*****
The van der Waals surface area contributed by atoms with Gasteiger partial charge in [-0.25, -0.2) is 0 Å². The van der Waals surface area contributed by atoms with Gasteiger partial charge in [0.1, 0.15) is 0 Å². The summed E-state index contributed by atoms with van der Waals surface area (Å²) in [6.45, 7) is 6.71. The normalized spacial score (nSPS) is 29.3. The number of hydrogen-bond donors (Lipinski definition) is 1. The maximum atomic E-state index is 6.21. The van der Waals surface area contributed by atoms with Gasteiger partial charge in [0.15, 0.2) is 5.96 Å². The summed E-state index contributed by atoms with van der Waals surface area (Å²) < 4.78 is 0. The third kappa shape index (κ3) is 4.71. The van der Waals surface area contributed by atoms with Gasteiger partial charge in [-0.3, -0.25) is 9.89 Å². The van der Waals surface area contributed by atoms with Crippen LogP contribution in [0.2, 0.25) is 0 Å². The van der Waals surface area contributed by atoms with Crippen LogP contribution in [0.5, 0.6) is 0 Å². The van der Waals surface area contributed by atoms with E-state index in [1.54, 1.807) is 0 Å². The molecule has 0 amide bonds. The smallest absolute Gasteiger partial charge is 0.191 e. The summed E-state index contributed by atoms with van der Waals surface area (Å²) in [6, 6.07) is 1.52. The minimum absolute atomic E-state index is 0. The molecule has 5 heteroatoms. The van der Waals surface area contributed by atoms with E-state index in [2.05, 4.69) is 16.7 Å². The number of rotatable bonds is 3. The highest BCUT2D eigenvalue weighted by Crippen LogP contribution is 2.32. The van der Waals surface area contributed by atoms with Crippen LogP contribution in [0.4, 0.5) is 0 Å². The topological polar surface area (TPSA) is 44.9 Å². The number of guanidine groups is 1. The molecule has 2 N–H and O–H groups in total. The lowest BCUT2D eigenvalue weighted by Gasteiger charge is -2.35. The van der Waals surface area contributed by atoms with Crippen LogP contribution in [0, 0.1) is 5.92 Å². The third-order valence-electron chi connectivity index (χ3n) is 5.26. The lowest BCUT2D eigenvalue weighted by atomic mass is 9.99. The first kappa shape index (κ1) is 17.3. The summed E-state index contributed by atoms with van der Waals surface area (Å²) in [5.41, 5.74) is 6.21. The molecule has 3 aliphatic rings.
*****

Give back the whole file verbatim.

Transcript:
The van der Waals surface area contributed by atoms with Gasteiger partial charge in [-0.25, -0.2) is 0 Å². The van der Waals surface area contributed by atoms with Gasteiger partial charge in [0.1, 0.15) is 0 Å². The summed E-state index contributed by atoms with van der Waals surface area (Å²) in [6.45, 7) is 6.71. The normalized spacial score (nSPS) is 29.3. The number of hydrogen-bond donors (Lipinski definition) is 1. The maximum atomic E-state index is 6.21. The van der Waals surface area contributed by atoms with Gasteiger partial charge in [0.15, 0.2) is 5.96 Å². The summed E-state index contributed by atoms with van der Waals surface area (Å²) < 4.78 is 0. The third kappa shape index (κ3) is 4.71. The van der Waals surface area contributed by atoms with Gasteiger partial charge in [-0.3, -0.25) is 9.89 Å². The van der Waals surface area contributed by atoms with Crippen LogP contribution in [0.2, 0.25) is 0 Å². The van der Waals surface area contributed by atoms with Crippen LogP contribution in [0.5, 0.6) is 0 Å². The van der Waals surface area contributed by atoms with E-state index in [1.54, 1.807) is 0 Å². The molecule has 0 amide bonds. The smallest absolute Gasteiger partial charge is 0.191 e. The summed E-state index contributed by atoms with van der Waals surface area (Å²) in [6, 6.07) is 1.52. The minimum absolute atomic E-state index is 0. The molecule has 5 heteroatoms. The van der Waals surface area contributed by atoms with E-state index in [2.05, 4.69) is 16.7 Å². The number of rotatable bonds is 3. The highest BCUT2D eigenvalue weighted by Crippen LogP contribution is 2.32. The van der Waals surface area contributed by atoms with Crippen LogP contribution in [0.4, 0.5) is 0 Å². The topological polar surface area (TPSA) is 44.9 Å². The number of guanidine groups is 1. The molecule has 2 N–H and O–H groups in total. The lowest BCUT2D eigenvalue weighted by Gasteiger charge is -2.35. The van der Waals surface area contributed by atoms with Crippen LogP contribution in [0, 0.1) is 5.92 Å². The third-order valence-electron chi connectivity index (χ3n) is 5.26. The lowest BCUT2D eigenvalue weighted by atomic mass is 9.99. The first kappa shape index (κ1) is 17.3. The summed E-state index contributed by atoms with van der Waals surface area (Å²) in [5.41, 5.74) is 6.21. The molecule has 3 aliphatic rings.